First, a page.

maker of American presidents. The
past counts for naught when the re-
of republican tenets and measures and
doctrines, is found today, lambasting
the men and institutions he has here
tofore upheld and indifferent to the
dangers he has heretofore pointed out
and emphasized. And all to what pur
pose to wreck if possible the demo
cratic party and continue in power
of the republican party.
Mr. Hearst in aim and act is more
interested in the election of Taft in
the present campaign than he is in
the triumph of his own candidate and
the principles for which ha stands.
after careful study of men and meas
ures. The mere voting will accomplish
little unless the voters are inspired by
that public spiritedness and patriotism
which will influence them to select be
tween candidates as to their fitness for
public service and as measured by
It is a solemn, serious duty which
every voter should perform. He should
go to the polls on primary day and on
election day. More than that, he should
give some portion of his time to study
of the men and the issues, and exert
his influence not only by his vote, but
by his voice for the betterment of gov-
The citizen should have these impor
tant facts jabbed into his ribs often.
The voter who neglects to vote or
who votes indifferently and without re-
ard to possible results, must share the
blame for the outrages of maladminis
tration, graft and bossism so common
in this "land of the free and home of
The Grand Old Vets.
A Tl r t Vi t voar tin a rrtllorl nvrtunsl cintn
publican party, shorn or its prestige' . , , . ' . ,
nun i vLitnu.i;u uii tri j uuiiu, iiuuo
one element that has 'he appearance
of contributing to its support.
the heroes of the days of trouble and
anxiety have again renewed old friend
ships and talked over the stirring times
of the early 60's. For nearly 20 years
lenecn Must Go. every encampment has been looked
Many republican newspapers are ably-i upon as one more nearing the end
aiding in the laudable work of ending when these gatherings could be held
the Deneen maladministration. but the veterans won't have it so. Al-
Each day, under the caption "Deneen though it is within a few years of half
Must Go," the Chicago Journal is fur-J a century since the boys In blue came
nlshing its many republican readers home1, those that are left are just as
with excellent arguments as to why enthusiastic now as when their steps
they should cast their ballots for Adlai.were more sprightly, albeit they are
The Kankakee Republican is support-
not as active.
But what a change in the sentiment
ing Deneen with , an ax, and now the , of the people of not only the north, but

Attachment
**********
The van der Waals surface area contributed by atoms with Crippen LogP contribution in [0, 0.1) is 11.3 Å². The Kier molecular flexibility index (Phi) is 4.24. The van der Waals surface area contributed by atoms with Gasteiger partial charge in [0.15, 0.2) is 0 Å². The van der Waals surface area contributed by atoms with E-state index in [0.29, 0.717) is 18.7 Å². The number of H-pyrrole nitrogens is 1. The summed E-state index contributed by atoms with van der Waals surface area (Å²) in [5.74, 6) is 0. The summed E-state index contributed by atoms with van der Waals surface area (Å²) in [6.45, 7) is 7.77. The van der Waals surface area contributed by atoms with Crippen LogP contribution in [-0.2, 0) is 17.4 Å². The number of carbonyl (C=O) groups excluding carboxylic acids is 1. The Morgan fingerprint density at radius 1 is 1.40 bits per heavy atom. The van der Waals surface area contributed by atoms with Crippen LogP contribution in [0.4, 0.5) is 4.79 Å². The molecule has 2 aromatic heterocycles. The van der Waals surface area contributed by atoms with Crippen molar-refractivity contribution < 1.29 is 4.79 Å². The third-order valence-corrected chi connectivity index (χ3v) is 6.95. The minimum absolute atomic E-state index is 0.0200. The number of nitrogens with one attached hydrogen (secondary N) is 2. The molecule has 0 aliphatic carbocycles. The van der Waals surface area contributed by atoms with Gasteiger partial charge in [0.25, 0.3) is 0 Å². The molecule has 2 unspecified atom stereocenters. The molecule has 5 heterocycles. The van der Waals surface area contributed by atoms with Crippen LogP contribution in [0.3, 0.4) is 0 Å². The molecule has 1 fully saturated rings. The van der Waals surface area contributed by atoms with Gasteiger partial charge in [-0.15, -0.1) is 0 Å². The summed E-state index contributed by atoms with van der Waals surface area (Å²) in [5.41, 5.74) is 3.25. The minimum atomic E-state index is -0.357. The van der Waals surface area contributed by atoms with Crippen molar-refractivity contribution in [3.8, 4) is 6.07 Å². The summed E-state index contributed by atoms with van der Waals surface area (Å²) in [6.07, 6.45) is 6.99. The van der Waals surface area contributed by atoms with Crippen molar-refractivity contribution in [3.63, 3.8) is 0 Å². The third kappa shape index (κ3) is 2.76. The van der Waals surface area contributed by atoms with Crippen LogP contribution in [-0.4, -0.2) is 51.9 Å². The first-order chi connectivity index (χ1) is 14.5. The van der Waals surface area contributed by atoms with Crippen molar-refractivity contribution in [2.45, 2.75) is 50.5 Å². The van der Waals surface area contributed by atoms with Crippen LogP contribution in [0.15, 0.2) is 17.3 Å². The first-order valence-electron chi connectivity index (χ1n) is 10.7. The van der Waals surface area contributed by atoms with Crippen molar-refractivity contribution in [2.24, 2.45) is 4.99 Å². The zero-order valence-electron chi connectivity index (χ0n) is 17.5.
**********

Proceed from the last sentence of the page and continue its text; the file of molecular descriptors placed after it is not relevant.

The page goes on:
Chicago Inter-Ocean lends Its merry also of the south, during these years
voice to the chorus in the following .Now there is no nortn and south, ex-
"State's Attorney Healy is visibly
reluctant to contest the primary ver
dict in favor of Mr. Wayman. Yet the
contest Is to be made. Why? -
cept as it is referred to geographically.
The blue and the gray are one, the
planter and the manufacturer" work to
gether, investments are made in which
j representatives from all sections of
Want to Be Let Alone.
Summer has passed away and the
boasted republican prosperity has not
freshened a -bit it? would be an Ideal
dav for fish. Anon the bishop turned
to survey his latest catch, aud each
time as he did so be gave a little
chuckle of satisfaction.
Suddenly there -was a mighty tug at
the line; astern was a flash of l.lue
and silver as the fish leaped from the
water. The bishop took a firmer bold
on the line, and bis eyes glowed with
Ease her up a bit. Jim," he called
to the man at the tiller. "Look at the
fellow I've booked this time. He's the
father of them all!"
So engrossed was. the bishop with
bis fish that be did not hear tfie quick
panting of a sasoline engine, nor did
he see the power boat tearing toward
them, sending up twin waves of whtt
spume at its low.
Just as the second fish and' it was
considerably larger than the first was
hauled, aboard the Sally B. the cough
ing exhaust of the engine ceased and
the power boat shot alongside.
There were two men in it a big.
athletic young fellow with clean cut
features who stood beside the wheel iu
said the girl, flushing beautl-
turned to the young man at the whee!.
"Now, theii, my fine kidnaper, make
all speed for Ih;rk Island, aud while
we are getting there suppose you tell
me what is at the bottom of all this."
"A lady." said Devereaux simply as
the boat went tearing across the bay.